That would be a perfectly valid claim, provided that the intention of the researcher was to illuminate kindred spirits. Unfortunately, for some researchers, using equations in their papers is a facade for complexity. These people add complexity with the sole aim of getting their research published.

Simple and beautiful scientific hypothesis, once appearing like snow white morphs into the ugly witch who makes her eat the poisoned apple. Thus, squigglies are born.

They aren't all to blame, however. This behavior stems partly due to the unreasonable standards of entry to prestigious conferences and journals. It is worsened by the sheer volume of papers submitted to these conferences.

Submitting your research to conferences and journals typically goes as follows. One squeezes oneself within an inch of one's life to produce a beautiful nugget of wisdom. One then eloquently explains this nugget of wisdom through the written media and supports it through illustrations and experimental validation. One then prays to the universal absolute. Finally, one submits the paper thus written to a committee of reviewers who guard entry to these venues. If these reviewers deem the paper worthy, one's work is published, one gets recognized as a credible voice in the field, and then one goes back to the drawing board to restart the process to sustain this acquired credibility.

If you've attempted to submit your research to an ML conference, you'd have come across an entity we call Reviewer #2 in the machine learning community.

Reviewer #2 is the secret love child of Miranda Priestly and Anton Ego.

Nothing satisfies their lofty standards. Nothing. They single-handedly shatter hopes and dreams with the precision of a surgical laser and the ruthlessness of a cheap tabloid journalist. Empirical work needs a theoretical basis and theoretical work needs more empirical validations completely unrelated to the theory being proposed.

One can handle repeated rejections only for so long.

Thus, simple ideas need to be repackaged as complex ones to get in the door. As readers, we are forced to see squiggly trees instead of the magnificent forests they once represented.

Deer in the headlights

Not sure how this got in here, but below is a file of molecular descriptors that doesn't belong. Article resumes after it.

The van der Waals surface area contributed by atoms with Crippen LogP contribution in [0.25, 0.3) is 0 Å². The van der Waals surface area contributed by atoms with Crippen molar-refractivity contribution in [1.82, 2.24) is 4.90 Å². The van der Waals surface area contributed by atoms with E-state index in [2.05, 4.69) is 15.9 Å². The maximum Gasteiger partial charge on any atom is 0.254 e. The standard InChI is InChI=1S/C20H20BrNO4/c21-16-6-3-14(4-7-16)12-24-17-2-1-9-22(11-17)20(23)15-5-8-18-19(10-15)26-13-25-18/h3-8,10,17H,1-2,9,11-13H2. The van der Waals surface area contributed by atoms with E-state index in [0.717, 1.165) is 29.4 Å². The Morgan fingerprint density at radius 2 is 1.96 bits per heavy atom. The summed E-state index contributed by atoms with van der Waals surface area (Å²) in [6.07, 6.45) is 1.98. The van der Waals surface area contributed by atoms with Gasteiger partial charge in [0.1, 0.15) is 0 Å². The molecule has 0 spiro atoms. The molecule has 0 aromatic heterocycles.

New practitioners enter the field pre-intimidated. Some are terrified to read papers. After all, these papers make them feel stupid. They can't understand what's going on and walk away. That's really sad.

What's worse is that there are a lot of papers that are beautiful, and have clear explanations and elegant equations that put the most beautiful haiku to shame. These get a bad rap from less experienced readers because they are notation-heavy and thus miscategorized as squigglified papers. Want an example?

Before you start hearing the background music of the Psycho shower scene in your head, let me tell you what this equation represents.

This is one of the core building blocks of neural networks that generates all the fancy art you've been seeing online. Here is what it represents in plain English:

Take an image x and add some noise to it. Then take that result and add some more noise to it. Repeat this process T times. See? Not so scary is it?

The universal language of today

Fast forward to today - We're no longer taught classical education - We've gone from understanding science in Greek and Latin to "It's all Greek and Latin to me". Oh, the irony.

What can we do about this?

Most if not all entering the ML field today have some experience with programming. Instead of speaking in squigglies, let's try to speak in code. An aspiring practitioner's eyes will light up when they're greeted by code instead of convoluted equations.

Just like Ray Barone tasting Debra's surprisingly good Braciole, they'll be much more receptive to reading papers and understanding the equations contained within them.

Research is for everyone. It should inspire, not intimidate.

We should always get our idea through to others in the simplest way possible. Yes, we may need to use equations to write our papers, Yes, we will face the wrath of Reviewer #2. But, consider sharing a code repository, a blog post, or a video that explains things in plain English so that others can better understand the idea.

Speak in the tongue of the world, and she shall reward you with name and fame.

Now that that's clear, I have a conference deadline coming up and I have to figure out how I can make this paper fancy. What squigglies equations should I use?